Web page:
The holiday season presents a time to reflect, to take stock of what we’re grateful for and to reassess how we’re shaping the world around us.
It gives us an opportunity to renew our commitment to helping the most marginalized group of people in our state: the homeless. It’s a commitment that many of us share, including Gov. Andrew M. Cuomo. We are on the cusp of some solutions to the problem of homelessness, but we aren’t there yet.
With cold weather upon us, nonprofit organizations and government agencies will struggle once again to provide some type of housing for New York State’s homeless population. Some will escape the winter unharmed. Others might freeze. But it will be one more winter spent scrambling to address an out-of-control problem.
And this winter will be different because the homeless crisis is getting worse. According to federal data, this year more than 86,000 New Yorkers lack housing on any given night — up from 80,590 in 2014. The Long Island Coalition for the Homeless reports that 6,200 Long Islanders were homeless last year, almost 2,700 of them are younger than 18.
It doesn’t have to be this way. Nearly a year ago, Cuomo made a historic promise to create 20,000 homes for the most vulnerable homeless New Yorkers over the next 15 years. Sadly, this promise has fallen short because the state budget passed by the State Legislature and signed by Cuomo this spring required a memorandum of understanding to be signed by the governor and legislative leaders before releasing funds for the first 6,000 units. Nearly six months after the end of the legislative session, there’s no memorandum in sight.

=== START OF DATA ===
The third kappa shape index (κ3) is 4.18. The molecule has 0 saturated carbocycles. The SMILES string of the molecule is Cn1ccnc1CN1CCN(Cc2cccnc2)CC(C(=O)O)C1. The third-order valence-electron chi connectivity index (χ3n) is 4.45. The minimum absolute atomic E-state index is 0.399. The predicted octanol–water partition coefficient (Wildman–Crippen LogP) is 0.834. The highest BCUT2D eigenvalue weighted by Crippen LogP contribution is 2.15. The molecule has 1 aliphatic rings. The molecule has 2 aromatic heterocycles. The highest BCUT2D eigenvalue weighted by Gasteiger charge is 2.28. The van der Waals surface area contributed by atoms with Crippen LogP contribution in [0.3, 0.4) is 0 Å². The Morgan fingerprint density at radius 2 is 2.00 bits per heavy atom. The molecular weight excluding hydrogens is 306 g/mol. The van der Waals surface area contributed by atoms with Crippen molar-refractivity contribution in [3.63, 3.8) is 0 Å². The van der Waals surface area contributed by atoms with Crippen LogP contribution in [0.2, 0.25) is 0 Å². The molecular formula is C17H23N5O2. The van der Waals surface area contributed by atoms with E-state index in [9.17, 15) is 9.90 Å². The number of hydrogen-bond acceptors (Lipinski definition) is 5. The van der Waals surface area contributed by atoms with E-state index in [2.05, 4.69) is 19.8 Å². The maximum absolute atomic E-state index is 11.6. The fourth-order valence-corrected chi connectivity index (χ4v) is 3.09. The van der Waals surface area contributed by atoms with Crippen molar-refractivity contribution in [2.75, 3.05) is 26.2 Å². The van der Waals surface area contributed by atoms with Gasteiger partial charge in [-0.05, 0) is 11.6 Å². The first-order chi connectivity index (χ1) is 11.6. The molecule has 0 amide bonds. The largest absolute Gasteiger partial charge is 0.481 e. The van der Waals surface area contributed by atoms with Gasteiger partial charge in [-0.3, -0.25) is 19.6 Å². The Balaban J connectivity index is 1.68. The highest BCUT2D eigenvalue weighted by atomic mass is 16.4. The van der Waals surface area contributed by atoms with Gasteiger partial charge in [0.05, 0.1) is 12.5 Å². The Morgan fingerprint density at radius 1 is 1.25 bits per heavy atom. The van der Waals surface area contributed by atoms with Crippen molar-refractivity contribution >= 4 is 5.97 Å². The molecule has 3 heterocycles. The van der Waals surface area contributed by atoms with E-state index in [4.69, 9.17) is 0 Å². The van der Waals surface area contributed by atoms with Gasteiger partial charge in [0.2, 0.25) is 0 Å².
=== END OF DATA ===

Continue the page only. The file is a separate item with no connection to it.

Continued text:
This failure is unconscionable from every point of view, certainly from a moral one. Widespread homelessness in the land of plenty is beyond shameful — especially when a solution is a stroke of a pen away.
But it’s just as intolerable from a purely fiscal standpoint. What people don’t realize is that homelessness is not just a blot on our society’s conscience; it’s enormously expensive as chronically homeless people with challenges cycle endlessly among the most expensive publicly funded crisis-intervention resources.
Supportive housing, meanwhile, doesn’t just provide our most vulnerable brothers and sisters with respectful housing and the support they need to get their lives back on track; it actually saves money. Placing homeless people in supportive housing saves the state $10,100 a year per tenant, on average.
For New York to make real gains in ending homelessness, Cuomo needs to keep the promise he made to provide 20,000 units of supportive housing. That means he and legislative leaders should finalize and sign the five-year memorandum of understanding to provide funding for the first 6,000 units. Additionally, they should agree on a long-term commitment to ensure that his vision of 20,000 homes is realized after Cuomo and our current administration are gone.
Without a written agreement and a long-term funding plan, these homes won’t be built, and New Yorkers will continue to suffer from difficult winters. We know the solution, and it’s an opportunity for New York to reassert itself as the moral leader this country needs. After an especially cynical and negative presidential campaign, Cuomo can show that leadership.
For the sake of New Yorkers struggling with homelessness; for the sake of overtaxed agencies, nonprofits and faith groups struggling to provide services against the odds; and for the sake of our future as a moral leader, get this vital housing built.
The Rev. Frank Pizzarelli is executive director, founder and chief executive of Hope House Ministries in Port Jefferson.